DENVER — The final jobs report before the presidential election offered something for both campaigns as they fight to finish in a handful of battleground states.
The Labor Department announced Friday morning that the economy added 171,000 jobs last month, beating expectations; and jobs numbers for August and September were also adjusted upwards.
That’s the positive news for President Obama, whose reelection hopes hinge in large part on how voters view the economy and how much they hold him responsible for it.
The bad news for Obama: the nation’s unemployment rate ticked up from 7.8 percent in September to 7.9 in October, allowing Republican Mitt Romney some extra ammunition for the final four days of stump speeches.
“Today’s increase in the unemployment rate is a sad reminder that the economy is at a virtual standstill,” Romney said in a statement Friday morning.
“The jobless rate is higher than it was when President Obama took office, and there are still 23 million Americans struggling for work. On Tuesday, America will make a choice between stagnation and prosperity.”
The Obama administration, not surprisingly, has a different view.
“While more work remains to be done, today’s employment report provides further evidence that the U.S. economy is continuing to heal from the wounds inflicted by the worst downturn since the Great Depression,” said Alan Krueger the chairman of the president’s Council of Economic Advisers.
“It is critical that we continue the policies that are building an economy that works for the middle class as we dig our way out of the deep hole that was caused by the severe recession that began in December 2007.”
With four days left and millions of ballots already cast, Romney’s path to an electoral college victory isn’t an easy one.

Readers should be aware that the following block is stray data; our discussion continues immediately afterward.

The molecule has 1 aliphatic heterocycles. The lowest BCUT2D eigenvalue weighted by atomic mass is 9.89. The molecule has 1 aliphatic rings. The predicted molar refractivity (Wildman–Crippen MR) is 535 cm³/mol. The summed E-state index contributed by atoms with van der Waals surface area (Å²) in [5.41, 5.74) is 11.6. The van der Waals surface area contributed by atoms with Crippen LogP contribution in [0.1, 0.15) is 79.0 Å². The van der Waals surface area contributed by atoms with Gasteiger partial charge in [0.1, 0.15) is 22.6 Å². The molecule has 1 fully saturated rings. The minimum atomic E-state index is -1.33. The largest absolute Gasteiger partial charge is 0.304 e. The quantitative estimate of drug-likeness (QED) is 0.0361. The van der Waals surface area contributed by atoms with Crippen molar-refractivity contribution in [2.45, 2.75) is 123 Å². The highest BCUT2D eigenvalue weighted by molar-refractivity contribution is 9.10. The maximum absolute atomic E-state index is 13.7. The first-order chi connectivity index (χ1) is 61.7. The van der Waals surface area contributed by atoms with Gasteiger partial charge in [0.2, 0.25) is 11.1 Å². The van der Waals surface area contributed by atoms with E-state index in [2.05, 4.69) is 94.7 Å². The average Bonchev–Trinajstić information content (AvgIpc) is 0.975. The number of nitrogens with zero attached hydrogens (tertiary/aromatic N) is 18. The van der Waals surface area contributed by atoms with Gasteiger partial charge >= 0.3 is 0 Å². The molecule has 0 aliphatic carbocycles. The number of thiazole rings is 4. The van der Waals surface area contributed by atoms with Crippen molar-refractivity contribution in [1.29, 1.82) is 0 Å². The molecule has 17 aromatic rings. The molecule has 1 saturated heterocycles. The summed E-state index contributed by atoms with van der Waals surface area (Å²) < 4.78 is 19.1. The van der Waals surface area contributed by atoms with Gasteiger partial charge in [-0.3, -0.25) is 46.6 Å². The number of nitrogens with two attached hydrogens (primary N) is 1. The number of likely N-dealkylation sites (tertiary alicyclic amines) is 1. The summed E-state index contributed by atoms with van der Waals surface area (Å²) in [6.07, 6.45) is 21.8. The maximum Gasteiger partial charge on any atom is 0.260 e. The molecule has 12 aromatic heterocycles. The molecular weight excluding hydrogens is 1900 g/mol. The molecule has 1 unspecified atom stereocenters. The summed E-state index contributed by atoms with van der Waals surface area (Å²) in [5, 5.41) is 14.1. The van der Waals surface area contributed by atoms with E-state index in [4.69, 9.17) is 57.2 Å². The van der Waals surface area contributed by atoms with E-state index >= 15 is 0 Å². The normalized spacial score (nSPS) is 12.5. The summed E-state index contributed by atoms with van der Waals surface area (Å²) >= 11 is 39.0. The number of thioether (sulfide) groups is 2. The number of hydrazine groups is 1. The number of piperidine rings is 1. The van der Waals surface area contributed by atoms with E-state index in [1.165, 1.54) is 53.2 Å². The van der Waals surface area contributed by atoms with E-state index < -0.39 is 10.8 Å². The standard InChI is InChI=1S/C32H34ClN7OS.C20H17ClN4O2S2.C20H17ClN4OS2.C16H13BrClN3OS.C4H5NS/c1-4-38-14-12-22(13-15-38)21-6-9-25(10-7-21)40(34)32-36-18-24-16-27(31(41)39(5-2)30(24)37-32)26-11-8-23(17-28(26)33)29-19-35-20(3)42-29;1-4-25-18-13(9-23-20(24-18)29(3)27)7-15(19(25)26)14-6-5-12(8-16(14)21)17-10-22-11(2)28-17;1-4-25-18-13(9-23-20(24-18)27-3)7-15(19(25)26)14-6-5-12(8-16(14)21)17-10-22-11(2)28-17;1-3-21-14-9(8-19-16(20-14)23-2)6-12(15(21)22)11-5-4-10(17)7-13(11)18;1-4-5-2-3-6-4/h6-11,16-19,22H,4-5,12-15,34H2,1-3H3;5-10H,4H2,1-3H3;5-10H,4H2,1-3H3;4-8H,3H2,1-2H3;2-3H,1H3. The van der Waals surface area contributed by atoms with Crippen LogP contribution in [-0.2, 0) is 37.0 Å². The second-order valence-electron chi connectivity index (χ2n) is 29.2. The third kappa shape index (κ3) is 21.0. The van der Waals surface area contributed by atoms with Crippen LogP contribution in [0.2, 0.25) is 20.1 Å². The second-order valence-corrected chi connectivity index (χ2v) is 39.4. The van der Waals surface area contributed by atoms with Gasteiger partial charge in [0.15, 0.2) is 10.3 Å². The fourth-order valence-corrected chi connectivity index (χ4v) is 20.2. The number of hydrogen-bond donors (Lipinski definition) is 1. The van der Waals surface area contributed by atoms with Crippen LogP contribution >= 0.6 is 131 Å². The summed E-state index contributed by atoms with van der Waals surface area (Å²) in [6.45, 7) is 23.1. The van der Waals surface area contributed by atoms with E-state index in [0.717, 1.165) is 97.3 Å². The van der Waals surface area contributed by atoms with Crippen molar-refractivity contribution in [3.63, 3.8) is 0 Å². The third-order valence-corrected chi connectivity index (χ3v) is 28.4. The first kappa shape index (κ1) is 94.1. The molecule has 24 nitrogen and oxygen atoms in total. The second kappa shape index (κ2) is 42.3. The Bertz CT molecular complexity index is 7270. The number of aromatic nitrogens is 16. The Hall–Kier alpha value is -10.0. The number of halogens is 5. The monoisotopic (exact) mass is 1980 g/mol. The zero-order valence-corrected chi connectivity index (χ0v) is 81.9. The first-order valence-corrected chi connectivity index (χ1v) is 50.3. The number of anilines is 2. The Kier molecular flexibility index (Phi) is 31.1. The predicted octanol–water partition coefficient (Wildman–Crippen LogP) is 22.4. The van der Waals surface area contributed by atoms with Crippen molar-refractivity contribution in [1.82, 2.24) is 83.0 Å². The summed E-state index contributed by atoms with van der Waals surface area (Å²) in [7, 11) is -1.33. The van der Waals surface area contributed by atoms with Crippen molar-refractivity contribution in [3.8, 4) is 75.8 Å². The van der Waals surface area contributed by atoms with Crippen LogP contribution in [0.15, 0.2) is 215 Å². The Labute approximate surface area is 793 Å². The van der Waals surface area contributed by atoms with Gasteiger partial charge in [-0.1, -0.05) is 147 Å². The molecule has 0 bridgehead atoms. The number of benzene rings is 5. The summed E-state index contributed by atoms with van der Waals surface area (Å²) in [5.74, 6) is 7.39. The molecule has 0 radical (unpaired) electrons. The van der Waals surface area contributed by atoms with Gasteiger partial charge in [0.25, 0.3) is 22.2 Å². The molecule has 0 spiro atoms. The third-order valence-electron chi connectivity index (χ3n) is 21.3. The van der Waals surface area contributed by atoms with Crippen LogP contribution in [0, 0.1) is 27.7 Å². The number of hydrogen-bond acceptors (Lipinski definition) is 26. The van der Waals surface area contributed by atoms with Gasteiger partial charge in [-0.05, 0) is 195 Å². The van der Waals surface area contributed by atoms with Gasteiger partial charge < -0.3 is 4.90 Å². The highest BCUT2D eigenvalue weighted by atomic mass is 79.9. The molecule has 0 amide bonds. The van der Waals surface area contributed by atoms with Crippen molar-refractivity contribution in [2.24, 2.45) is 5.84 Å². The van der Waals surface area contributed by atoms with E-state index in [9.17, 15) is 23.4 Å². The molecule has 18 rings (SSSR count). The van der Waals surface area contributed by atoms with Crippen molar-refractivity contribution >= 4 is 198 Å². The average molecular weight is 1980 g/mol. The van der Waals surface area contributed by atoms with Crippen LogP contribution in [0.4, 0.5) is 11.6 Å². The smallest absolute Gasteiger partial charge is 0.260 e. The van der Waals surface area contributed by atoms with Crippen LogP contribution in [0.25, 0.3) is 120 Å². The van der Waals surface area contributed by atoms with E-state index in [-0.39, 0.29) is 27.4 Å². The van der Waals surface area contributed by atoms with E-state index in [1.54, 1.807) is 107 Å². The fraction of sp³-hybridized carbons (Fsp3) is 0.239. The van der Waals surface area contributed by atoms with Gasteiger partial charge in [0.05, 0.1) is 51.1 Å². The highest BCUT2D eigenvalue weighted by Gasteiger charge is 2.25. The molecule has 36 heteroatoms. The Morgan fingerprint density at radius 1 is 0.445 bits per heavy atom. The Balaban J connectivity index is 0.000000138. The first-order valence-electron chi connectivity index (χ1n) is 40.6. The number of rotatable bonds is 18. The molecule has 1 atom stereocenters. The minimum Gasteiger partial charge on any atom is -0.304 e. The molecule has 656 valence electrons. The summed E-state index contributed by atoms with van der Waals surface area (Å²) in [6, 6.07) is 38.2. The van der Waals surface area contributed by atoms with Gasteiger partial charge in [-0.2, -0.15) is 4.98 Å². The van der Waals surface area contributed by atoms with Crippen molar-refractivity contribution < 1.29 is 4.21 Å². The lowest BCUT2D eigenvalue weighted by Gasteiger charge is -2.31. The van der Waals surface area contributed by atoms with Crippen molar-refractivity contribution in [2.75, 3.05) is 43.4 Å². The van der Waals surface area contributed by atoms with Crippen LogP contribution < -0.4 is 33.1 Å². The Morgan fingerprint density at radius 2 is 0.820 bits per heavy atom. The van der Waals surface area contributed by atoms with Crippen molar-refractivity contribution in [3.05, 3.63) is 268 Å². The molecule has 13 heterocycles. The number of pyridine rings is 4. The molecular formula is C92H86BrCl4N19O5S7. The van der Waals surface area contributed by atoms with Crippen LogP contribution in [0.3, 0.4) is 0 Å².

Battle focuses on economy in the Midwest
Friday moning in Wisconsin, a traditionally Democratic state he may need to win in order to reach 270 electoral votes, Romney offered his toughest indictment of the Obama economy to date.
“Look to the record, the accomplishments and failures, and the judgment. Words are cheap. A record is real and earned with effort. Change cannot be measured in speeches; it is measured in achievements,” Romney said.
“Four years ago, candidate Obama promised to do so very much, but he has fallen so very short. He promised to be a ‘post-partisan president’ but he became the most partisan — blaming, attacking, dividing.
“He was going to focus on creating jobs. Instead, he focused on Obamacare, which killed jobs.”
Obama, meanwhile, is focusing less on Romney in his own closing argument.
As he did Thursday during speeches in Green Bay, Wisc., Las Vegas, Nev. and Boulder, Colo., Obama, after three days off the trail spent focusing on the federal response to Hurricane Sandy, eschewed the snideness of recent weeks and offered a more populist, optimistic vision for the next four years during his first Friday speech in Ohio.
With an emphasis on the auto bailout responsible for saving thousands of jobs in the Buckeye State, Obama again sought to reclaim the mantra of change from an opponent who’s been trying to paint 2008’s candidate of change as the embodiment of 2012’s status quo.
“When you try to change the facts just because they’re inconvenient to your campaign, that’s not change,” Obama said Friday at the Franklin County Fairgrounds.
“GM said creating jobs in the United States should be a source of bipartisan pride. And I understand that Gov. Romney had a tough time in Ohio because he was against saving the auto industry. Had trouble along the way because he was on video tape saying the words ‘Let Detroit go bankrupt.’ And I know, you know, we’re close to the election, but this isn’t a game.
“These are people’s jobs, these are people’s lives.”